She has lived with type 1 diabetes for more than four decades, since being diagnosed in 1977 at age seven.

Source: diabetesdaily.com

Debate at the ADA: Should Athletes with Diabetes Go Low-Carb, or High-Carb?

By Maria Muccioli and Ross Wollen

***

Do you need carbohydrates to optimize athletic performance? Or can athletes with diabetes do even better when they fuel their bodies with protein and fat?

By now it’s clear that the low-carb approach to diabetes has largely gained clinical acceptance, for people with both type 2 and type 1 diabetes (T1D). But some questions remain about when carbohydrate restriction is and isn’t appropriate.

One of those big questions: athletics. It’s long been conventional wisdom that athletes – whether elite professionals or weekend warriors – absolutely need carbs to fuel performance. But when you’ve got diabetes, “carb loading” the night before a big race is a tricky proposition.

At this year’s ADA Scientific Sessions, two experts went head-to-head in a debate on “Carbohydrate Intake and Its Impact on Athletics and Health.”

Read on to hear what happened – and who, in our opinion, won the debate.

The Case for a High-Carb Diet

In his presentation titled “High/Normal Carbohydrate Intake Optimizes Performance and Glycemia,” James P. Morton, PhD argued in favor of a normal-to-high carbohydrate approach for athletic performance and blood glucose management. Morton is a professor of exercise metabolism at Liverpool John Moores University.

Morton focused his talk on the importance of fueling high-energy expenditure for elite athletes, such as those on multi-week bicycle races. He presented some data showing that people who consumed a high-carb load were able to exercise for longer periods of time than those who consumed a placebo solution. Morton pointed out that for professionals, even tiny differences can make the difference between victory and defeat.

As an example, Morton presented a case study of Tour de France winner Chris Froome. In 2018, Froome made a very dramatic comeback on the 19th day of a multi-week cycling race. He ate an incredible amount of carbohydrates that day and the day previous, which Morton believes contributed significantly to his victory.

How do carbs fuel performance? The primary explanation centers around the availability of glycogen (branched glucose molecules) in the liver and muscle. The higher the glycogen levels, the more glucose is readily available to power activity.  Morton also presented evidence that those who eat high-carb delay the point at which they begin burning fat for energy, and claimed that delaying this crossover point was important for top performance in endurance athletes.

In addition, Morton cited personal testimonies from some elite endurance athletes, such as audio of interviews from his podcast, claiming that support of high-carb for athletic performance is “unanimous.”

Unfortunately, little of this presentation had much to do with the unique challenges of athletes with diabetes. And for that matter, its focus on truly elite professionals may be of limited relevance to even the most avid part-time athletes. Morton has never worked directly with athletes with type 1 diabetes, but referred to the opinions of his “friend and colleague” Sam Scott, PhD, a researcher at Novo Nordisk. Scott has plenty of firsthand experience with high-performing diabetic athletes: he works with Novo Nordisk’s inspiring all-diabetes pro cycling team.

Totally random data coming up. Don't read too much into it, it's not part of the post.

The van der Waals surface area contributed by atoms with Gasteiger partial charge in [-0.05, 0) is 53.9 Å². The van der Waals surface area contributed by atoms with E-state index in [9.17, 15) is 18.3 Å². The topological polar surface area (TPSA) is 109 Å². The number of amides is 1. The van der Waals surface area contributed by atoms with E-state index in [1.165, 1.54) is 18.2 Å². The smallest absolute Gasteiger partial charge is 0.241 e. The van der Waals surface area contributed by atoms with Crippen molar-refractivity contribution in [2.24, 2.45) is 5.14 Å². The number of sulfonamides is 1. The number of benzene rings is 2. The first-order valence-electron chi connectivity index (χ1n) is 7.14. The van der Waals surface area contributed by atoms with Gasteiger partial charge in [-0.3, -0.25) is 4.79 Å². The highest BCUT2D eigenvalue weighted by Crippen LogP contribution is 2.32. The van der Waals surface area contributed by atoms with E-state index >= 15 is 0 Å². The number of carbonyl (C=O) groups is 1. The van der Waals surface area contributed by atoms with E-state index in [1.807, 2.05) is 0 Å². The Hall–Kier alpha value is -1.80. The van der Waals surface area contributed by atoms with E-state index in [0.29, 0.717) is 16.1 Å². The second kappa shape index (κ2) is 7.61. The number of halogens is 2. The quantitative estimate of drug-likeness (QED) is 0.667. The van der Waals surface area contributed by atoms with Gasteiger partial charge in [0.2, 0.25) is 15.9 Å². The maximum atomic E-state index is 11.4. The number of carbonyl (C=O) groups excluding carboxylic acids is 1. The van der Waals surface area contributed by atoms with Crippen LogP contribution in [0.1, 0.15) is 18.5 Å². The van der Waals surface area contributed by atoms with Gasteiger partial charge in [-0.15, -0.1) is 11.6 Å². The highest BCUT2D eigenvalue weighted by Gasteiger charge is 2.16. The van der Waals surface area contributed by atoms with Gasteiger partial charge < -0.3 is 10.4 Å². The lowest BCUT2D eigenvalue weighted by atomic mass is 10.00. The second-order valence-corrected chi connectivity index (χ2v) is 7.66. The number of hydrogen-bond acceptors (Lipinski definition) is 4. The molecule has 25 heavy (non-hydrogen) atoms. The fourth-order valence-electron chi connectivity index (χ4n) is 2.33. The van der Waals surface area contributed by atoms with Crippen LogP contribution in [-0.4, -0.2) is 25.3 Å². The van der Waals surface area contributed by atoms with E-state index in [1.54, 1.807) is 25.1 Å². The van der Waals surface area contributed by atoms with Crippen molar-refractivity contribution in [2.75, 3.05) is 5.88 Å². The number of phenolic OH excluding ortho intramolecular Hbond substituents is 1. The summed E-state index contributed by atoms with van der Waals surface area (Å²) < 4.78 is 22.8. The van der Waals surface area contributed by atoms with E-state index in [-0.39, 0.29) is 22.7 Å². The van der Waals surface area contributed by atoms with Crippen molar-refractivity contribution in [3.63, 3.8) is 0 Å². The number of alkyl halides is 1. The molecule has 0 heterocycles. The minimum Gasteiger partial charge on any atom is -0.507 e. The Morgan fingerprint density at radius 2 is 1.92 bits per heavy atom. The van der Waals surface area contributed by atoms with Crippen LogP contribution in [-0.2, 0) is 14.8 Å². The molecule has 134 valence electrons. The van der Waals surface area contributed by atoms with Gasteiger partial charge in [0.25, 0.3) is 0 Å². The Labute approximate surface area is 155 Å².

Morton invited the audience to read Scott’s recent publication concerning type 1 diabetes, carbohydrate intake, and athletic performance. In that paper, Scott concludes that low-carb diets “represent an effective strategy to improve glycaemic control and metabolic health in people with T1D,” but that their effect on athletic performance is basically unknown:

Despite low carbohydrate training being one of the most widely debated topics amongst athletes, coaches and sport scientists, there is very little published research specific to athletes with T1D.

Some evidence suggests that people with type 1 diabetes might especially benefit from “train low” strategies – basically, limiting carbohydrate intake during regular training, and increasing carb consumption for competitions. Beyond that, however, there simply isn’t enough evidence to make concrete claims.

Leaning on his experience with non-diabetic athletes, Morton concluded:

Regardless of whether you have normal glycemic responses or you have type 1 diabetes, the principle of ensuring high carbohydrate availability should always be upheld, because carbohydrate will certainly make you go faster.

The Case for a Low-Carb Diet

In his presentation titled “Low Carbohydrate Intake Optimizes Performance and Glycemia”, Dominic D’Agostino, PhD argued that because low-carbohydrate diets are optimal for blood glucose control, they are therefore also optimal for athletic performance.

D’Agostino, a molecular pharmacologist, is something of a minor rock star in the keto community. He’s a frequent guest on podcasts and Youtube shows, and has a fair personal understanding of keto athletic achievement: he’s an impressive powerlifter to boot.

D’Agostino started by acknowledging that we do not really know the best level of carb intake for athletes. But in his telling, practices even among the elite are far from unanimous, with athletes experimenting with a variety of strategies, ranging broadly from carb restriction to carb loading.